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Investigation of Urination Disorder in Parkinson's disease.

Byline: Li-Mei. Zhang, Xu-Ping. Zhang

Background: Urination disorders are common in Parkinson's disease (PD) and respond poorly to medication. This study aimed to analyze the risk factors for urination disorders in PD. Methods: Ninety-one patients with PD (aged 34-83 years old) were recruited. Patients were assessed with the Unified PD Rating Scale (UPDRS), Hoehn and Yahr stage, Pittsburgh Sleep Quality Index (PSQI), Hamilton Depression Rating Scale (HAMD), and Hamilton Anxiety Scale (HAMA). Micturition number was recorded, and Type B ultrasound was used to evaluate residual urine. Statistics was performed using binary logistic regression, bivariate correlations, and Chi-square and t-tests. Results: Of 91 patients, urinary dysfunction occurred in 55.0%. Among these, 49.5% suffered with nocturia, 47.3% with pollakiuria. Nocturia number had a positive linear relationship with HAMA score (odds ratio [OR] = 0.340, P = 0.001), HAMD score (OR = 0.323, P = 0.002), duration of L-dopa medication (OR = 0.328, P = 0.001), dose of L-dopa (OR = 0.273, P = 0.009), UPDRS-II (OR = 0.402, P = 0.000), UPDRS-III score (OR = 0.291, P = 0.005), and PSQI score (OR = 0.249, P = 0.017). Micturition number over 24 h was positively associated with HAMA (OR = 0.303, P = 0.004) and UPDRS-II scores (OR = 0.306, P = 0.003). Of patients with residual urine, 79.3% had a volume of residual urine <50 ml. Residual urine was present in 44.4% of the patients with nocturia, 46.5% of the patients with pollakiuria, and 80.0% of the patients with dysuria. More men than women had residual urine (35.2% male vs. 13.3% female; P = 0.002). Conclusions: Nocturia and pollakiuria were common micturition symptoms in our participants with PD. Nocturia was associated with depression, anxiety, sleep problems, and severity of PD. Pollakiuria was associated with anxiety and severity of PD. Male patients were more prone to residual urine and pollakiuria.


Urinary dysfunction frequently occurs in patients with Parkinson's disease (PD) with a reported prevalence of 38-71%. [sup][1],[2] It can be observed at any stage of the disease, [sup][3] and responds poorly to medication. [sup][4],[5] Two main types of urinary dysfunction are storage and voiding symptoms. Storage symptoms include nocturia, pollakiuria, urgency, and incontinence. Voiding symptoms include dysuria and prolonged time of micturition. It has been difficult to evaluate the extent to which patients with PD are affected by urinary dysfunction because prostatic hyperplasia, aging, and sleeping disorders can also influence micturition. Three-quarters of healthy individuals consider that the most common reason for micturition during the night is insomnia. [sup][6],[7]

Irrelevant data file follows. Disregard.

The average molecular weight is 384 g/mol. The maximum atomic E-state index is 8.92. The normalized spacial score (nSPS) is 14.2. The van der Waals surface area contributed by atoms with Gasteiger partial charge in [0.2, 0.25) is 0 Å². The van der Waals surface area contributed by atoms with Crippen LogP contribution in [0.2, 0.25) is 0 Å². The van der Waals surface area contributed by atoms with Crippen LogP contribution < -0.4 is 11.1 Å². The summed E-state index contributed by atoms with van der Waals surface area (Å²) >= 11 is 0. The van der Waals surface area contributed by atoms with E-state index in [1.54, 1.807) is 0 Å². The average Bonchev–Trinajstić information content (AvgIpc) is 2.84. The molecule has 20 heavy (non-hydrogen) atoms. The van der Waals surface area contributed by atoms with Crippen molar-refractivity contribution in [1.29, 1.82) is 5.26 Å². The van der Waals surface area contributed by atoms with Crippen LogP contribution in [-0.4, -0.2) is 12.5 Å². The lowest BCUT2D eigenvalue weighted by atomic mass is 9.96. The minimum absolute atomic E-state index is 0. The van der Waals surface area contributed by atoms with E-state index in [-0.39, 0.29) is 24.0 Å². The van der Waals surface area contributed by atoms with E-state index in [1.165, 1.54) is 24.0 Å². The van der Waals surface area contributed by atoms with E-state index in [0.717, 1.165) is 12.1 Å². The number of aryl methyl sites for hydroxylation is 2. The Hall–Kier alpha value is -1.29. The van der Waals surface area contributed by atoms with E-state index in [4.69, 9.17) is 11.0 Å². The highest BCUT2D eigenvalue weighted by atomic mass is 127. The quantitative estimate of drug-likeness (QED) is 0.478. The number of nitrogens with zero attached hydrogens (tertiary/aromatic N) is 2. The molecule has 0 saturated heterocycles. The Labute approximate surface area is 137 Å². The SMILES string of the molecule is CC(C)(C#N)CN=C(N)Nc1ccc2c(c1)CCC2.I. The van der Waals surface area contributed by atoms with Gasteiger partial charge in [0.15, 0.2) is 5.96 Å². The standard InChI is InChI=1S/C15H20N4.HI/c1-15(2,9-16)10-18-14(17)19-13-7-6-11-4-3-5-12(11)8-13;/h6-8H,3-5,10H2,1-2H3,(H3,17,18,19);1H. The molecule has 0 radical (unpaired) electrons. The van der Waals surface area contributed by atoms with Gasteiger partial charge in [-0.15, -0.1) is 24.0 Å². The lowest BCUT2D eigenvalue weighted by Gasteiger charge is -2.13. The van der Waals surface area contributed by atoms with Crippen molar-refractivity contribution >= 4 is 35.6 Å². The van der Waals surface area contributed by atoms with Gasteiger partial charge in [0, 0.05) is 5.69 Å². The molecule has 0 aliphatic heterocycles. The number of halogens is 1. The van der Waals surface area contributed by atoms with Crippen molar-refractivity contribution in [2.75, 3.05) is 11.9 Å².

Urination is a complicated process; nerve transmission controlling this process may include the central autonomic network, spinal cord, and peripheral sympathetic and parasympathetic ganglions. [sup][3],[8] The mechanisms leading to urinary dysfunction in patients with PD are still unclear. Functional imaging has revealed activation in the putamen in PD patients with a full bladder, whereas in healthy individuals activation is seen in the globus pallidus. [sup][9],[10] Investigations of risk factors may provide clues but have not been explored satisfactorily in previous research.

Here, we analyze clinical factors those may affect micturition in patients with PD, including age, age of onset, gender, course of disease, sleep, disease severity, anti-PD agents, depression, and anxiety. We aimed to define risk factors for urinary dysfunction in PD.


Study design

This study was a prospective, case-record, and patient-centered study. Ninety-one patients, aged 34-83 years (mean age: 68.3 [+ or -] 8.9 years), were recruited from September 2011 to June 2014. They all had a primary diagnosis of PD according to UK PD Society Brain Bank criteria. Of these, 61 were male and 30 were female. Patients received between 150 and 1500 mg/d of L-dopa and had taken this medication for between 0.5 and 9 years. For patients who did not take L-dopa, the dose and duration was designated as "0". Other medications taken by some patients included benzhexol hydrochloride (2-7 mg/d) and pramipexole (0.375-2.250 mg/d), which was taken as a single-agent therapy or in combination with L-dopa. Patients were assessed using the Unified PD Rating Scale (UPDRS), Hoehn and Yahr (H and Y) at "on stage" (where motor symptoms were improved to maximize outcomes), Pittsburgh Sleep Quality Index (PSQI), Hamilton Depression Rating Scale (HAMD, 24 items), and Hamilton Anxiety Scale (HAMA).